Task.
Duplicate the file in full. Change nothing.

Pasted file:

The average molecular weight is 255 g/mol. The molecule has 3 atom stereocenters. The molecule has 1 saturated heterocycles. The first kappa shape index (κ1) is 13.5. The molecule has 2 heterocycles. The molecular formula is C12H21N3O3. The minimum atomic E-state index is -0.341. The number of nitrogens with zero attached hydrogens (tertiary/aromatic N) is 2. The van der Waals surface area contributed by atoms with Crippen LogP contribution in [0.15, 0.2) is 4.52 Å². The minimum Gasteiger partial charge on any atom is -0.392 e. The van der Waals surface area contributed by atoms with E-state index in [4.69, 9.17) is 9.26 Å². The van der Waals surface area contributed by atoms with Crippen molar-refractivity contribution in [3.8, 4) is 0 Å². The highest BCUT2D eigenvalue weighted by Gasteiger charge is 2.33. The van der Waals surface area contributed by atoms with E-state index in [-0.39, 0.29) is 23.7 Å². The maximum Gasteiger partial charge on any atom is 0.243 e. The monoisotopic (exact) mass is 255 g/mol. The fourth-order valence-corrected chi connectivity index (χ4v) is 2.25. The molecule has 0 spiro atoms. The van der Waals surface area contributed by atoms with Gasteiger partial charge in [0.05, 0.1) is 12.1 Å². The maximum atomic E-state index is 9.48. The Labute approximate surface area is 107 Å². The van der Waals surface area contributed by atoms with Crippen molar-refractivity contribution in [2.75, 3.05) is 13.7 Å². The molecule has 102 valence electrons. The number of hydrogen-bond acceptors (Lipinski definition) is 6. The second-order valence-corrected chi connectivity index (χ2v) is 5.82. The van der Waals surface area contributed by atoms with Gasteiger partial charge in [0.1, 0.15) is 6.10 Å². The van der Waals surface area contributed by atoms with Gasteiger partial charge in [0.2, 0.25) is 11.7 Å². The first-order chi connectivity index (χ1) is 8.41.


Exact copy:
The average molecular weight is 255 g/mol. The molecule has 3 atom stereocenters. The molecule has 1 saturated heterocycles. The first kappa shape index (κ1) is 13.5. The molecule has 2 heterocycles. The molecular formula is C12H21N3O3. The minimum atomic E-state index is -0.341. The number of nitrogens with zero attached hydrogens (tertiary/aromatic N) is 2. The van der Waals surface area contributed by atoms with Crippen LogP contribution in [0.15, 0.2) is 4.52 Å². The minimum Gasteiger partial charge on any atom is -0.392 e. The van der Waals surface area contributed by atoms with E-state index in [4.69, 9.17) is 9.26 Å². The van der Waals surface area contributed by atoms with Crippen molar-refractivity contribution in [3.8, 4) is 0 Å². The highest BCUT2D eigenvalue weighted by Gasteiger charge is 2.33. The van der Waals surface area contributed by atoms with E-state index in [-0.39, 0.29) is 23.7 Å². The maximum Gasteiger partial charge on any atom is 0.243 e. The monoisotopic (exact) mass is 255 g/mol. The fourth-order valence-corrected chi connectivity index (χ4v) is 2.25. The molecule has 0 spiro atoms. The van der Waals surface area contributed by atoms with Gasteiger partial charge in [0.05, 0.1) is 12.1 Å². The maximum atomic E-state index is 9.48. The Labute approximate surface area is 107 Å². The van der Waals surface area contributed by atoms with Crippen molar-refractivity contribution in [2.75, 3.05) is 13.7 Å². The molecule has 102 valence electrons. The number of hydrogen-bond acceptors (Lipinski definition) is 6. The second-order valence-corrected chi connectivity index (χ2v) is 5.82. The van der Waals surface area contributed by atoms with Gasteiger partial charge in [0.1, 0.15) is 6.10 Å². The van der Waals surface area contributed by atoms with Gasteiger partial charge in [0.2, 0.25) is 11.7 Å². The first-order chi connectivity index (χ1) is 8.41.